Trees have long been known to buffer humans from the worst effects of climate change by pulling carbon dioxide from the atmosphere. Now new research shows just how much forests have been bulking up on that excess carbon.
A previously overlooked factor — the position of continents — helps fill Earth’s oceans with life-supporting oxygen. Continental movement could ultimately have the opposite effect, killing most deep ocean creatures.
Russia’s invasion of Ukraine has brought the threat of nuclear warfare to the forefront. But how would modern nuclear detonations impact the world today? A new study published today provides stark information on the global impact of nuclear war.
For the first time, an entirely new class of super-reactive chemical compounds has been discovered under atmospheric conditions.
Irvine, Calif., July 22, 2021 – To meet an ambitious goal of carbon neutrality by 2045, California’s policymakers are relying in part on forests and shrublands to remove CO2 from the atmosphere, but researchers at the University of California, Irvine warn that future climate change may limit the ecosystem’s ability to perform this service.
Researchers used the giant W. M. Keck Observatory in Hawaii to observe a nearby brown dwarf in infrared light. They found that the dwarf’s atmosphere has a layer-cake structure with clouds of different composition at different altitudes.
The Antarctic ice sheet is much less likely to become unstable and cause dramatic sea-level rise in upcoming centuries if the world follows policies that keep global warming below a key 2015 Paris climate agreement target, according to a Rutgers coauthored study. But if global warming exceeds the target – 2 degrees Celsius (3.6 degrees Fahrenheit) – the risk of ice shelves around the ice sheet’s perimeter melting would increase significantly, and their collapse would trigger rapid Antarctic melting. That would result in at least 0.07 inches of global average sea-level rise a year in 2060 and beyond, according to the study in the journal Nature.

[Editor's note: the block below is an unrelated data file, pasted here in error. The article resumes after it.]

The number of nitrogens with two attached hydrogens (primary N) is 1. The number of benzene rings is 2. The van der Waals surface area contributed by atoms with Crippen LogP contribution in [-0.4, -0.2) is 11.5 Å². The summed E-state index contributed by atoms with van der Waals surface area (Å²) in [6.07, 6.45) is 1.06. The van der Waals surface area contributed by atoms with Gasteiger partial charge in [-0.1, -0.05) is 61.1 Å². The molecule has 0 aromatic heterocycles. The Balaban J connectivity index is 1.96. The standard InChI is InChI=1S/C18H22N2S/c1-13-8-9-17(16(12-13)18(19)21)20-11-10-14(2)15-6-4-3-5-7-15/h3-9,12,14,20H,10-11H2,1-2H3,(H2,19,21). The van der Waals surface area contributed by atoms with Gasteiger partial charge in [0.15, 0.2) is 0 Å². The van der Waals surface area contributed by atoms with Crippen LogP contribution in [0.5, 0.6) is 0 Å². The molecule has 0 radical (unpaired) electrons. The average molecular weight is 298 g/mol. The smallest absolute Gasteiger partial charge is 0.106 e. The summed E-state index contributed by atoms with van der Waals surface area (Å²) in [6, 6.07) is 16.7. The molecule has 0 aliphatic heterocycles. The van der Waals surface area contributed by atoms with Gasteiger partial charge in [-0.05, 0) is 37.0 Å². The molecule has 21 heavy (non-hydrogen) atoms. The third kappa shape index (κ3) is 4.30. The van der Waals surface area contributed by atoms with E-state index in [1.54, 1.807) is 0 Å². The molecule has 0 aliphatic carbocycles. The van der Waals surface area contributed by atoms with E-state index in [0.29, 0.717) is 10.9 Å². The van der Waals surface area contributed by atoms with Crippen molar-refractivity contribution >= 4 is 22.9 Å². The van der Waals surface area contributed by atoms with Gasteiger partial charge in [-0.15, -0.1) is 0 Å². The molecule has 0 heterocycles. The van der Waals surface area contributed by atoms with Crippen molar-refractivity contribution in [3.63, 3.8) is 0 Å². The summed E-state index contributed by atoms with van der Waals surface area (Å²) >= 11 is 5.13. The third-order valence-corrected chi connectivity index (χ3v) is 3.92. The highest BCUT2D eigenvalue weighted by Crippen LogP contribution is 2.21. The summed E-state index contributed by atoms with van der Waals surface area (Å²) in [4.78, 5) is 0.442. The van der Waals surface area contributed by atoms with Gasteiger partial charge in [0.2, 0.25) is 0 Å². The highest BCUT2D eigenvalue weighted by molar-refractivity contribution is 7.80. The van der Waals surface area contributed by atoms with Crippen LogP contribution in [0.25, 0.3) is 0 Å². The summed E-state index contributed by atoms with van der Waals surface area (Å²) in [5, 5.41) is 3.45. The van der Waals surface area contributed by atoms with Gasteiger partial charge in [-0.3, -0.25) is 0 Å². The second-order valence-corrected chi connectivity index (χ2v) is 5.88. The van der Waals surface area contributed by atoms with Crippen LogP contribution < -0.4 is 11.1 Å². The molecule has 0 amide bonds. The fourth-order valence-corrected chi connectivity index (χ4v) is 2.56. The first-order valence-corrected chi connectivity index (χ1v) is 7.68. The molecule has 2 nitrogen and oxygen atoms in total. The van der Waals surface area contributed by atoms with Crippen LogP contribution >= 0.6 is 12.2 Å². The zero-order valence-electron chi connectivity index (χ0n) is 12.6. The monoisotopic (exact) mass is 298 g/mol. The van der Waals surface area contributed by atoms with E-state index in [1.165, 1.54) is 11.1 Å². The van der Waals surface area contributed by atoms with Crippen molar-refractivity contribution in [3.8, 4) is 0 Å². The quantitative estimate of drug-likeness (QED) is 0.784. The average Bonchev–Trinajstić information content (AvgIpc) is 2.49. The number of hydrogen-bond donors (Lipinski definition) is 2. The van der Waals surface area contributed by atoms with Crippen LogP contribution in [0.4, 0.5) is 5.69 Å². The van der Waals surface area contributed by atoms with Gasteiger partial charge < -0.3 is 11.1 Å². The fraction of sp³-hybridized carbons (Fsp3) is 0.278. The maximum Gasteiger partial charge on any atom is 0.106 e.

New Brunswick, N.J. (April 6, 2021) – Rutgers University–New Brunswick microbial oceanographer Kay D. Bidle is available for interviews on the persistent and profound impact of viral infections on algae in the oceans. These infections influence the Earth’s carbon cycle, which helps…
Scientists have long used information from sediments at the bottom of the ocean to reconstruct the conditions in oceans of the past. But a study in Science Advances raises concerns about the common use of pyrite sulfur isotopes to reconstruct Earth’s evolving oxidation state. These signals aren’t the global fingerprint of oxygen in the atmosphere, according to new research from Washington University in St. Louis.